The Prophet (Sallallahu alayhi wassallam) began to consider another source of refuge, aid and support. He left for Ta’if in order to seek the support and assistance of the tribe of Thaqif. He entered Ta’if and proceeded to meet three men who were the leaders and the noblest men of Thaqif. They were three brothers; ‘Abd Yalayl bin ‘Amr, and his brothers Mas’ud and Habib.

The Prophet (Sallallahu alayhi wassallam) sat with them and called them to Allah. He asked them to help him in championing the cause of Islam and to stand by him against those who oppose him from his own people. However, their response was disgraceful!

One of them said, “I would tear down the covering of Ka‘bah if Allah has really sent you!”

The other mocked, “Didn’t Allah find anyone else to send?”

The third person thought about what his response should be. He wanted his words to be more malicious than that of his brothers.

He said, “By Allah, I will never respond to you! If you really are the Messenger of Allah as you claim, then you are too dangerous to be responded to! If you are lying upon Allah, then I should never speak to you!”

The Prophet (Sallallahu alayhi wassallam) then stood up to leave after feeling disappointed by the best people from Thaqif. He also feared that the Quraysh may find out that Thaqif had rejected him, and subsequently begin to harm him more.

Thus he said to them, “Whatever you do, please keep this meeting a secret.”

But they did not. Instead, they incited the slaves and the foolish against him, until they began to follow him to hurl curses and abuse at him.

They gathered along his path in two lines and the Prophet (Sallallahu alayhi wassallam) was walking very quickly in between to save himself. Each time he raised a leg to move forward, they would stone him. All the while he quickened his pace, trying to avoid the stones being flung at him. His noble feet began to bleed profusely. He was a middle aged man, over forty years old. He moved away from them and kept walking until he found a safe place where he could rest under the shade of a date palm tree. At this time, he was overcome with the thought of going back and facing the Quraysh. How could he enter Makkah?

He looked up to the sky and said, “O Allah! I complain to You of my weakness, my scarcity of resources and the humiliation I have been subjected to by the people.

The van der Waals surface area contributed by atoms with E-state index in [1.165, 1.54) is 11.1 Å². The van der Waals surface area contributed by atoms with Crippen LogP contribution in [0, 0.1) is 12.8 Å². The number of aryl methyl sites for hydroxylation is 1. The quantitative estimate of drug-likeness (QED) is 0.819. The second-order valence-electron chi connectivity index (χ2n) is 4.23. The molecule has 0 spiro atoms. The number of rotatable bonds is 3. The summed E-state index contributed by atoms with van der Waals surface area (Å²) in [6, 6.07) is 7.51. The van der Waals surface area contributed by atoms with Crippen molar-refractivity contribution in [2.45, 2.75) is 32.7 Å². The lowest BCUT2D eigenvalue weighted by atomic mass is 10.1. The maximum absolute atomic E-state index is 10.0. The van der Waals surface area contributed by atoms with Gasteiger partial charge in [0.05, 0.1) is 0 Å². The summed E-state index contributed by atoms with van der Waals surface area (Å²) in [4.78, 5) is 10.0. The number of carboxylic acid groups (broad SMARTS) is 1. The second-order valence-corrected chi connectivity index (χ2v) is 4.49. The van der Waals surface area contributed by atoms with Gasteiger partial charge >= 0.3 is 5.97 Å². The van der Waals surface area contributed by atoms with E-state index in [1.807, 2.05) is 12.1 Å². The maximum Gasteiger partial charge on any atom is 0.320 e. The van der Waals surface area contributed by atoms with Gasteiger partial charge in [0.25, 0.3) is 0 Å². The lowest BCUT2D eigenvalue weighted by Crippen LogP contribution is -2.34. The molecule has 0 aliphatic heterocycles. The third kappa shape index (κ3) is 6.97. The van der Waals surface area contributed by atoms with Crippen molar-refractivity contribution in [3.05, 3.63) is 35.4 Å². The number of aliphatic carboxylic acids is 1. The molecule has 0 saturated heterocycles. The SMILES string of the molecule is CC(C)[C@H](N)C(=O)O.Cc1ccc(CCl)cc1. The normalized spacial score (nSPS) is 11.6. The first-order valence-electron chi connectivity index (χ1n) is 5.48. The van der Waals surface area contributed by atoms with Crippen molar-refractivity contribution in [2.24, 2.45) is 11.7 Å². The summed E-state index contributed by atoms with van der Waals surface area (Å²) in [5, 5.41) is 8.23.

‘O Most Merciful of those who are merciful! O Lord of the weak and my Lord too! To whom have you entrusted me? To a distant person, who receives me with hostility? Or to an enemy, to whom you have granted authority over my affair?

‘So long as You are not angry with me, I do not care. Your favour is of a more expansive relief to me. I seek refuge in the light of Your Face by which all darkness is dispelled and every affair of this world and the next is set aright, lest Your anger or Your displeasure descends upon me. I desire Your pleasure and satisfaction until You are pleased. There is no power and no might except by You.”

As he sat there in this state, there came a cloud that overshadowed him. He lifted his gaze to the sky to find Jibril therein. Jibril called out to the Prophet (Sallallahu alayhi wassallam), “O Muhammad! Allah has heard what your people have said to you, and how they dealt with you. He has sent to you the Angel of Mountains at your disposal so you may order him with whatever you wish.”

Before the Prophet (Sallallahu alayhi wassallam) could say a word, the Angel of mountains called out to him saying, “May Allah’s peace be upon you, O Messenger of Allah! O Muhammad! Allah has heard what the people have said to you. I am the Angel of Mountains. Your Lord has sent me to you, so you may order me with whatever you wish.”

Before the Prophet (Sallallahu alayhi wassallam) could say a word or make a choice, the Angel of Mountains began making suggestions to him, saying, “If you wish, I could crush them between the two mountains.” He was referring to the two mountains on either side of Makkah.

The Angel of Mountains then waited for an order.

“Rather,” said the Prophet (Sallallahu alayhi wassallam), trampling over his own wishes and the desire for revenge, “I will be patient with them, for I hope that Allah will raise from their progeny those who will worship Him alone without associating any partners with Him.”

Be brave…
The relationship between me and my brothers
And my cousins is indeed problematic
If they consume my flesh, I spare theirs
If they destroy my honour, I build theirs
They do not hurry to my aid
But I hurry if they call me to theirs
I do not hold grudges against them
For the leader never bears grudges